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GOP Candidates Vie to Be Most Antigay at Rightwing Event

GOP Candidates Vie to Be Most Antigay at Rightwing Event

The current crop of Republican candidates for president, including those who haven't formally announced they're running, tried to prove their antigay mettle at Friday's Faith and Freedom Coalition's conference in Washington, D.C., a gathering of some of the nation's most powerful evangelicals.

Former Florida governor Jeb Bush was all fire and brimstone, promising to fight the Supreme Court if it decides this month to legalize national marriage equality.

"It’s got to be important over the long haul, irrespective of what the courts say," Bush said of battling marriage equality, according to The New Civil Rights Movement.

Bush also defended so-called "religious freedom" bills like the ones passed in Indiana and pushed through in Louisiana. 

"We need to make sure that we protect the right not just of having religious views, but the right of acting on those religious views," Bush said. "Conscience should also be respected for people of faith who want to take a stand for traditional marriage."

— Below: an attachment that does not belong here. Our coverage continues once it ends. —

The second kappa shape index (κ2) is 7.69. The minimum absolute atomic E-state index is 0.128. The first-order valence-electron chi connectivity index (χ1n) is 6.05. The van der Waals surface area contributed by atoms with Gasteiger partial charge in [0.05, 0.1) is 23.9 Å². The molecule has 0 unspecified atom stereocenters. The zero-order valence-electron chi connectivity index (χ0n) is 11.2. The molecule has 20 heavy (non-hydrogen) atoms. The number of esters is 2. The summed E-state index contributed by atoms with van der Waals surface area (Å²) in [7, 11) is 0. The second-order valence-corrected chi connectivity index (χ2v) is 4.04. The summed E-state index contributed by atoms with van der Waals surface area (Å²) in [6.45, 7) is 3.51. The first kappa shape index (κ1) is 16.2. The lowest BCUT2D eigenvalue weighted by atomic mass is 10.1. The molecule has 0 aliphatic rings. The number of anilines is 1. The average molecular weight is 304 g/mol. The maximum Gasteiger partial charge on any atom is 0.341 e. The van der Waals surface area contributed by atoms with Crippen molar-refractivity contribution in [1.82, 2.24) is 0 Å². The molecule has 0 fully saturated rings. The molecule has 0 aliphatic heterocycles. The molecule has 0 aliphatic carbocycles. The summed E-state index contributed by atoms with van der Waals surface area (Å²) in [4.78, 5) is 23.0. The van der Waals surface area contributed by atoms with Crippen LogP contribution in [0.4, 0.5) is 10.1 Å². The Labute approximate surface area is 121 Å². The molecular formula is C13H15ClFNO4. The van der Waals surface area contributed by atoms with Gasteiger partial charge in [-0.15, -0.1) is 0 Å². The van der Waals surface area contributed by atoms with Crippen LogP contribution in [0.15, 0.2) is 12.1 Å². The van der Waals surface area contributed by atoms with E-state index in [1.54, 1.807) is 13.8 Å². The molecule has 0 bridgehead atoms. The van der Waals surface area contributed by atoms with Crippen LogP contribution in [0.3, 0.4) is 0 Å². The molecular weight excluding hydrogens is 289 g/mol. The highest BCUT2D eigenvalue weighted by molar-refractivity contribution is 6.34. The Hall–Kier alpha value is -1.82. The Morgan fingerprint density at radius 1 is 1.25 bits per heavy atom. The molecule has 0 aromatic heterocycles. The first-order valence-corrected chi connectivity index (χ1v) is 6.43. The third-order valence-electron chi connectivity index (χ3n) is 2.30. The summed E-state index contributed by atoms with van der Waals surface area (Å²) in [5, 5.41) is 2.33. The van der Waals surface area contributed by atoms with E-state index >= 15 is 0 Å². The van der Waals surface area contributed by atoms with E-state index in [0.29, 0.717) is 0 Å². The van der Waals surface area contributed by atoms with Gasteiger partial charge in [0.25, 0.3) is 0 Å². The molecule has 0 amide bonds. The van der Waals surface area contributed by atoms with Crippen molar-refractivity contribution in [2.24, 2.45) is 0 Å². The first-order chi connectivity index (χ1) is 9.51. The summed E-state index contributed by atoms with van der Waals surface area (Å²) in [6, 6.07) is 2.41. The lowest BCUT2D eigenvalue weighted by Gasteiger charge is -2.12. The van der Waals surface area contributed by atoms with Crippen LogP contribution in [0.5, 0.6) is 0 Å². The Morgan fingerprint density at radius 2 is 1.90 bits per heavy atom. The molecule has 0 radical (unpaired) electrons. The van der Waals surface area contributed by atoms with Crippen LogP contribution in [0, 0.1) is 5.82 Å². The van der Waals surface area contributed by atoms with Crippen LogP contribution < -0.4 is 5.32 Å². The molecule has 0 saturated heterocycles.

Even with all his pandering, Bush failed to create major buzz with the hyper-conservative audience, according to Politico. Former Pennsylvania senator and virulent homophobe Rick Santorum did much worse, the site reported, and Florida senator Marco Rubio also bombed.

Texas Senator Ted Cruz may have won over the crowd the most, with his strident call for evangelicals to rise up and "turn the country around" in 2016. Cruz said marriage equality nationwide would lead to the "persecution of Christian churches and schools." Regarding the "religious freedom" bills, Cruz said, “Every one of us, our hearts broke a couple months ago in Indiana and Arkansas... more than a few Republicans running for president in 2016 chose that moment somehow to go and rearrange their sock drawer.” 

Louisiana governor Bobby Jindal, who is supposed to announce his candidacy this week, also came out ahead. Jindal vigorously defended "religious freedom" bills, saying big business made an "unnatural alliance" with liberals. Jindal is currently at war with IBM, which built new offices in Baton Rouge and urged him to veto a proposed "religious freedom" bill in the state. The legislation died, but the governor signed an executive order that provided the same loopholes to antigay discrimination the bill would have.

Wisconsin governor Scott Walker and former Hewlett-Packard executive Carly Fiorina also received high marks for their performances.

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